So with “Once More With Feeling” establishing the thesis, not only with Buffy and her depression, but with Xander’s lingering uncertainty regarding his wedding, and Willow’s careless over-reliance on magic, the rest of the year explores just how much damage the core trio of Scoobies can do to themselves. They’re helped along the way by outside factors, of course; Halfrik prods Anya and Xander into doubting how right for each other they really are, Amy goads Willow into going deeper into dark magic, and Spike operates as a devil on Buffy’s shoulder, encouraging her to give in to her most self-destructive tendencies.
Everything comes to a head at different moments for the Scoobies.
For Xander, his rock bottom comes in the episode “Hells Bells,” where a version of himself from the future goes back in time to show him a premonition revealing how he will become exactly the kind of deadbeat he always feared. Even when he learns the “future Xander” was just a demon out for revenge against Anya, Xander doesn’t care; the vision—fake or not— hits too close to home. He runs away, sending Anya into her own dark place.
Why Xander? Why must you be so short-sighted? That’s the question fans asked at the time, believing the writing was doing the character a disservice. Actually, it was perfectly in line with where the character was at that point in time. The fact is, he’s a slave to his upbringing, as we all are to some extent. He loves Anya too much to subject her to being what he thinks a husband/father is (his own father). Running away from his responsibility, running away from the grown-up thing is the only thing that makes sense to him. He can’t be the brave adult he needs to be, he thinks.
For Willow, she has not one but two rock bottom moments. First, when she’s high on dark magic, she crashes a car and nearly kills Dawn. This happens not even halfway through the season (episodes nine and ten, “Smashed” and “Wrecked”), but just when we think she’s turning the corner, a stray bullet ends the life of Tara, and Willow—who had been suppressing her temptations to use magic—unleashes everything she has, to the point where she tries to destroy the world.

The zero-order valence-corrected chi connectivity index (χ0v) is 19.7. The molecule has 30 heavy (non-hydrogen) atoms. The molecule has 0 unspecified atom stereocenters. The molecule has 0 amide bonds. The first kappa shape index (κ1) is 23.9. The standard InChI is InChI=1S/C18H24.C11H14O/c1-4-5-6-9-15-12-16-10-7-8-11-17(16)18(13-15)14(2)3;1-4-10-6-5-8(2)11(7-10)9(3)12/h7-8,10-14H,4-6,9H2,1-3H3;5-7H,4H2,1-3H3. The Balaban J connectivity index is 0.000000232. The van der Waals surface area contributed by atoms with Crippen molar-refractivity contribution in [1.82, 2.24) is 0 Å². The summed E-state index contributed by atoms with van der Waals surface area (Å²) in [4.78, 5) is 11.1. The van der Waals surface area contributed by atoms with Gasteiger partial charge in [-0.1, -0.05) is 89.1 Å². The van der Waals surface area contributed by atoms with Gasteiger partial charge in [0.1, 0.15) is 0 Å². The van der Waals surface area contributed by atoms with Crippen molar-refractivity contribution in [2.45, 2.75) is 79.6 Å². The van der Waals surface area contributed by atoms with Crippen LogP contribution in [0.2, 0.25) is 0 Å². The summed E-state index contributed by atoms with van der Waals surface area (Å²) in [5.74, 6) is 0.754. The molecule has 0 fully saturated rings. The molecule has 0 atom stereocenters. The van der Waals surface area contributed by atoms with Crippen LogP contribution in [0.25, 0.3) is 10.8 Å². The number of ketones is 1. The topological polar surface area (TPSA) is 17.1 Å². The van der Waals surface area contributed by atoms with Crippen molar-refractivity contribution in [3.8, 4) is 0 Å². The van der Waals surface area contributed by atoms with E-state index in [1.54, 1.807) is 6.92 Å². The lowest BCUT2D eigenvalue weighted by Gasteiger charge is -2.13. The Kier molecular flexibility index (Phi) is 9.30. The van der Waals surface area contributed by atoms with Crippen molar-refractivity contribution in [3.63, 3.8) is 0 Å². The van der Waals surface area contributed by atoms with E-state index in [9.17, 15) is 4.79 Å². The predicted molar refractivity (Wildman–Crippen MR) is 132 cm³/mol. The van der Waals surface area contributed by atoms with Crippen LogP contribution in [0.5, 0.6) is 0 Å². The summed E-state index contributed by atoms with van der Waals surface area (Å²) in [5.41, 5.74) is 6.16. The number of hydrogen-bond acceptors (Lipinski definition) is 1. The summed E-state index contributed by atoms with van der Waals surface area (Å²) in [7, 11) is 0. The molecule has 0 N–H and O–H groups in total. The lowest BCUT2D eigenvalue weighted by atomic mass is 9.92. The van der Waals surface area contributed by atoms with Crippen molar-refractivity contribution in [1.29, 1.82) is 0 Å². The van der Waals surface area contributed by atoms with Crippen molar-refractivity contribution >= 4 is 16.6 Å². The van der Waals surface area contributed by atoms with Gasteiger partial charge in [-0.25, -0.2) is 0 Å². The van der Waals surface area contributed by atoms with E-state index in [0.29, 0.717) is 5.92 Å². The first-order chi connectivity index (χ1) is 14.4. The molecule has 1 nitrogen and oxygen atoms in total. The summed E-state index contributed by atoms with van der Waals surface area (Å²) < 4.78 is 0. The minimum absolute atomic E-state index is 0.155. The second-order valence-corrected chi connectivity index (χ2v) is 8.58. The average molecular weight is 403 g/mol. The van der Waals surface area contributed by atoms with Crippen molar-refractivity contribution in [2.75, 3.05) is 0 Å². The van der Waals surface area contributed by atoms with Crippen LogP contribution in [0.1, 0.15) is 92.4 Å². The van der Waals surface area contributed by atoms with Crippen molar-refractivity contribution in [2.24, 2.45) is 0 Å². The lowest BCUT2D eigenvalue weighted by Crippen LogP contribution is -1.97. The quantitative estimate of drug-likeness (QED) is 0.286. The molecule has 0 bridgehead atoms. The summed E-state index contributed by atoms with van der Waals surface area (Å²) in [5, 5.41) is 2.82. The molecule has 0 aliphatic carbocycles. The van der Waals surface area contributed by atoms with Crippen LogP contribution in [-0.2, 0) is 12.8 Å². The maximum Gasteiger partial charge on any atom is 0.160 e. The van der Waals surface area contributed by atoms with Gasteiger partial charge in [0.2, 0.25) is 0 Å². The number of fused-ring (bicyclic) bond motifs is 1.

Why Willow? Why must you be so entirely evil, so suddenly? That’s the question fans asked at the time, believing the writing was doing the character a disservice. Actually, it was perfectly in line with where the character was at that point in time. She’s not trying to destroy the world for some silly “she’s evil and that’s what evil people do” reason. She’s not The Master (season one) or Angelus (season two). She wants the world to end because that’s what she can do…and what she can’t do is bring Tara back. She needs control. She lost control when she gave up magic and what happened was her loved one died in her arms. Control is all she has left, and in her pain and anger, using her control over the world to “end it all” is the only thing that makes sense to her. She has nothing left, she thinks.
For Buffy, her rock bottom comes about a dozen different times in a dozen different ways. I mean just pick one: There’s her being forced to work at the Doublemeat Palace…which is topped by her ex-boyfriend Riley (blech) popping in to see her with his new wife in tow. There’s the magical side-effect that a demon gives her, which causes her to believe that her entire life—being a Slayer, saving the world, etc—is just a figment of her mentally broken imagination, and that the real Buffy Summers is in a mental institution. There’s the other side-effect of a demon baddie that causes her to think she accidentally killed an innocent person. And there’s the feeling of shame she feels over her ongoing tryst with Spike.